Our friends at the New York Times are almost as excited as the White House about all the “free” things we’re going to get from the administration’s new health care system:

On Thursday, the six-month anniversary of the signing of the Patient Protection and Affordable Care Act, a number of its most central consumer protections take effect, just in time for the midterm elections.

Starting now, insurance companies will no longer be permitted to exclude children because of pre-existing health conditions, which the White House said could enable 72,000 uninsured to gain coverage. Insurers also will be prohibited from imposing lifetime limits on benefits.

The law will now forbid insurers to drop sick and costly customers after discovering technical mistakes on applications. It requires that they offer coverage to children under 26 on their parents’ policies.

Wow! And it’s all free!

Well, not so fast.

A more sober take on the six month anniversary of the passage of the administration’s health care legislation can be found in the Wall Street Journal. Alas, none of this is free. Quoting a study from analysts at the Heritage Foundation and Ethics and Public Policy, John C. Goodman, CEO and fellow at the National Center for Policy Analysis, explains that premiums are estimated to skyrocket. Residents of several towns in Texas will see their premiums go up $5,000 a year, while New Yorkers can expect to fork out $6,000 more.

Somebody has got to pay.

It will be America’s seniors. Medicare, as Goodman writes, is actually a “lousy” system so many seniors buy Medicare Advantage, a sort of gap policy. Medicare Advantage seniors had 33% more doctor visits but 18% fewer days in the hospital days and 10% fewer hospital admissions than regular Medicare patients. Advantage seniors also had 27% fewer emergency-room visits, 13% fewer avoidable admissions, and 42% fewer readmissions.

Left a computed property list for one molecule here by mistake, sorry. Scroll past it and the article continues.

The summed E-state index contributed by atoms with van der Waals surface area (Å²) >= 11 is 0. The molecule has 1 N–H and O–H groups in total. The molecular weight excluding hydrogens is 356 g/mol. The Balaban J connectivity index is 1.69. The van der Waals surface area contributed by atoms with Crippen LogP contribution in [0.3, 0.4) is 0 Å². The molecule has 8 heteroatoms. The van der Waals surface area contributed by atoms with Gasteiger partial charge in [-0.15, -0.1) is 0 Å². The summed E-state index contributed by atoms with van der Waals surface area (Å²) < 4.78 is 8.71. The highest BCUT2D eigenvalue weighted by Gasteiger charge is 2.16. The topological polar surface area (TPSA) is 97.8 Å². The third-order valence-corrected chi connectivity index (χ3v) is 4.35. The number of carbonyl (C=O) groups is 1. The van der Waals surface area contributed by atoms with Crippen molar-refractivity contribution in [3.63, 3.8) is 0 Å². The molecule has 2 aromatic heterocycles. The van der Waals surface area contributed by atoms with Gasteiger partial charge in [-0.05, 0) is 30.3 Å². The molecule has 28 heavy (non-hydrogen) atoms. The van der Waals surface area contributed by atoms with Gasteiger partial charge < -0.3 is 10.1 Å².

And it’s not just for “thewealthiesttwopercent.” Goodman writes:

Many low-income seniors, however, have trouble paying three premiums to three plans, and all too often they find a decent Medigap plan unaffordable. For these retirees (about one in every four Medicare beneficiaries) Medicare Advantage plans have been a godsend. They have been able to enroll in comprehensive health plans that resemble the coverage many nonseniors have-often with no extra premium.

Although Medicare Advantage isn’t perfect and could use some improvement, it-ironically-does many of the things we were told that the new health care system would do. Too bad it has to go to help support a system the majority of us don’t even want.

Another good story in the Examiner counts the many was in which the new health care system is going to be far worse than even pessimists expected.